x is a local variable. It doesn't necessarily even get a storage address. So, you can't necessarily assign an address to it. Make x global. "automatic" is the storage type of a variable, not the data type, so it being int is orthogonal to it being static or automatic. It's a bit surprising your debugger sees an address for the main-local x at all – it'd ...


9

A possible problem is that some PICs need a power-cycle to get into programming mode. The 12F675 in particular needs this when the configuration word in your application configures the MCLR pin as GPIO. When the pcikit2 powers your target chip it will provide the power cycle. With the independent +5V you supply it can't do this. After covering the most ...


9

If I were a beginner trying to undertand how a microcontroller functions I really wouldn't start with something this complicated. First off, the block diagram is not a circuit diagram. It does not show how one part is wired to another it identifies sub system blocks within the chip and how data flows between them. Consider the internal function blocks of a ...


9

It turns out that there are layers, but people sometimes skip those when talking about how a microchip works. The process that introduces layers is called Back end of line, or BEOL. It basically works like this: Create the 2D chip layer using photolithography Apply an insulating layer Drill holes into that layer Apply a conducting layer, also filling the ...


9

Here is a circuit which will provide a digital input to your microcontroller, and also provides a filtered power supply for your microcontroller. Transients can be nasty on a vehicle's 12V system, with voltages rising as high as 125v for 10 ms during a load dump. This circuit provides protection against negative voltages in addition to the positive spikes ...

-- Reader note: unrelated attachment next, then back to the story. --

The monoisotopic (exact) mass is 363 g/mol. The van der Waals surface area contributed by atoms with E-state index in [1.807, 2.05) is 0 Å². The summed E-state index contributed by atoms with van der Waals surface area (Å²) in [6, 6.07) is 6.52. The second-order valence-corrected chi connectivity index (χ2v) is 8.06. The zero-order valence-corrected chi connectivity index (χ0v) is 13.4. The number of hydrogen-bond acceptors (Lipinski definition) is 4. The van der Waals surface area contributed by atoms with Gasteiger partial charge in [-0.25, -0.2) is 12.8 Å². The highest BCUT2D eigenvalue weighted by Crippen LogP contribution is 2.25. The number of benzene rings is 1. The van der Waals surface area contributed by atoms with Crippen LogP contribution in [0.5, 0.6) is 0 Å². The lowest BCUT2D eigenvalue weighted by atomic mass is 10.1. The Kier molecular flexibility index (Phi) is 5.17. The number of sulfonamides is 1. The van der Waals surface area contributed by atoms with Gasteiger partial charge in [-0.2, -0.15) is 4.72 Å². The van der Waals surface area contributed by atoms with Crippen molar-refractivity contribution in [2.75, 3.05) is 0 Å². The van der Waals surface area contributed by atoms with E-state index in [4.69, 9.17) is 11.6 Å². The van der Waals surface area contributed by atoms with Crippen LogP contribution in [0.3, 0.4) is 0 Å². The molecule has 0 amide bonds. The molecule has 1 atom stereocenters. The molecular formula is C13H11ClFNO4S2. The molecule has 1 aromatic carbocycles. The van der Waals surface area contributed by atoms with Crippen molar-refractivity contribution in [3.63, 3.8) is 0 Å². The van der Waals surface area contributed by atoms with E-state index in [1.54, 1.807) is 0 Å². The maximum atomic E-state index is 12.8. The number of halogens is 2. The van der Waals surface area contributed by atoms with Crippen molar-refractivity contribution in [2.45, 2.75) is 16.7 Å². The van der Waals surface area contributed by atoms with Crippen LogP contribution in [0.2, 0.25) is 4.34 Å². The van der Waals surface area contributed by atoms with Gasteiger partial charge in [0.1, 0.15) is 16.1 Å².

9

This is, in my opinion, a confusing usage of the terms max and min. What they're saying is that the minimum voltage you should apply to an input that you want to drive high is 2.4V, but a typical device will read anything down to 1.3V as high--it's just not guaranteed. Likewise, the maximum voltage you should apply when driving a signal low is 0.8V, but ...


9

These chips are used as part of Apple's MFI Certification program. Basically, you have to be a certified developer to sell lightning cables. If you buy a lightning cable from a reseller, you may receive a notification on your iPhone like This accessory is not supported every time you plug in the lightning cable. The pop-up is quite annoying. Your iPhone ...


8

Look at this document which states:- Interrupt-on-change This feature is similar to the external interrupt facility , except that a port change interrupt will be triggered by any change (not just one type of transition) on any of the pins for which it is enabled. This makes it more flexible (being available on more pins), but also more difficult ...


8

I think your problem is based on confusion over exactly what the TMR1 Gate signal actually does. It does not, by itself, cause the timer to count, it merely enables it to count if there are suitable events occurring on its clock input. It's subtle, but if you look at "FIGURE 21-1: TIMER1 BLOCK DIAGRAM" in the datasheet (p. 179), you'll see the TMR1H/TMR1L ...


8

If you want to calculate the day-of-week yourself, here's a C implementation of part of a Perl module I wrote about 20 years ago. I like this algorithm because it doesn't require any looping or a table of month lengths. Note that ints are assumed to be 32 bits. /* Returns the number of days to the start of the specified year, taking leap * years into ...